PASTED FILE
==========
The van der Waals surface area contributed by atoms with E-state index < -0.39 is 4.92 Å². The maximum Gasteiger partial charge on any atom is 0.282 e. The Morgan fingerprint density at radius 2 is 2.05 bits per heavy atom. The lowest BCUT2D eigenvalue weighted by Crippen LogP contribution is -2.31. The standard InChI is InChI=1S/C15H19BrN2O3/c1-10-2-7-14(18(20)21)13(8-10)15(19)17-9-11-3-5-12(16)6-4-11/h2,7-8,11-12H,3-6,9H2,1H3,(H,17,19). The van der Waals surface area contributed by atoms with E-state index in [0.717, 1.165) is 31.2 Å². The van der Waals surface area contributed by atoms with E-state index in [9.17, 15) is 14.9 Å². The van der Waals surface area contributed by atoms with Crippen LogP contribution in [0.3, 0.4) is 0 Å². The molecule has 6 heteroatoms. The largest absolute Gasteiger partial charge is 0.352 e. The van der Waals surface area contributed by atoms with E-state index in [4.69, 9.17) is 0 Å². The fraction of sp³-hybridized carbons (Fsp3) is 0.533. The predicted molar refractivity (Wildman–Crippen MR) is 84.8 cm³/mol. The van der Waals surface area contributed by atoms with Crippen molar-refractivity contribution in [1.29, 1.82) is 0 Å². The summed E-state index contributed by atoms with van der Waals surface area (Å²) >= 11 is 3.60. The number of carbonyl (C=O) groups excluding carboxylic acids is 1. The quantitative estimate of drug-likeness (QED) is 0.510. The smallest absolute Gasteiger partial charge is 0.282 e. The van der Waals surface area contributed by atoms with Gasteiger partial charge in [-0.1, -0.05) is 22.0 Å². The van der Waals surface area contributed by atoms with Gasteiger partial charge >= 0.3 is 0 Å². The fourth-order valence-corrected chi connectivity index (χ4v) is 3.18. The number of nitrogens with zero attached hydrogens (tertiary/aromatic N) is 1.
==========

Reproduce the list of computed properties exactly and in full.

The van der Waals surface area contributed by atoms with E-state index < -0.39 is 4.92 Å². The maximum Gasteiger partial charge on any atom is 0.282 e. The Morgan fingerprint density at radius 2 is 2.05 bits per heavy atom. The lowest BCUT2D eigenvalue weighted by Crippen LogP contribution is -2.31. The standard InChI is InChI=1S/C15H19BrN2O3/c1-10-2-7-14(18(20)21)13(8-10)15(19)17-9-11-3-5-12(16)6-4-11/h2,7-8,11-12H,3-6,9H2,1H3,(H,17,19). The van der Waals surface area contributed by atoms with E-state index in [0.717, 1.165) is 31.2 Å². The van der Waals surface area contributed by atoms with E-state index in [9.17, 15) is 14.9 Å². The van der Waals surface area contributed by atoms with Crippen LogP contribution in [0.3, 0.4) is 0 Å². The molecule has 6 heteroatoms. The largest absolute Gasteiger partial charge is 0.352 e. The van der Waals surface area contributed by atoms with E-state index in [4.69, 9.17) is 0 Å². The fraction of sp³-hybridized carbons (Fsp3) is 0.533. The predicted molar refractivity (Wildman–Crippen MR) is 84.8 cm³/mol. The van der Waals surface area contributed by atoms with Crippen molar-refractivity contribution in [1.29, 1.82) is 0 Å². The summed E-state index contributed by atoms with van der Waals surface area (Å²) >= 11 is 3.60. The number of carbonyl (C=O) groups excluding carboxylic acids is 1. The quantitative estimate of drug-likeness (QED) is 0.510. The smallest absolute Gasteiger partial charge is 0.282 e. The van der Waals surface area contributed by atoms with Gasteiger partial charge in [-0.1, -0.05) is 22.0 Å². The van der Waals surface area contributed by atoms with Gasteiger partial charge >= 0.3 is 0 Å². The fourth-order valence-corrected chi connectivity index (χ4v) is 3.18. The number of nitrogens with zero attached hydrogens (tertiary/aromatic N) is 1.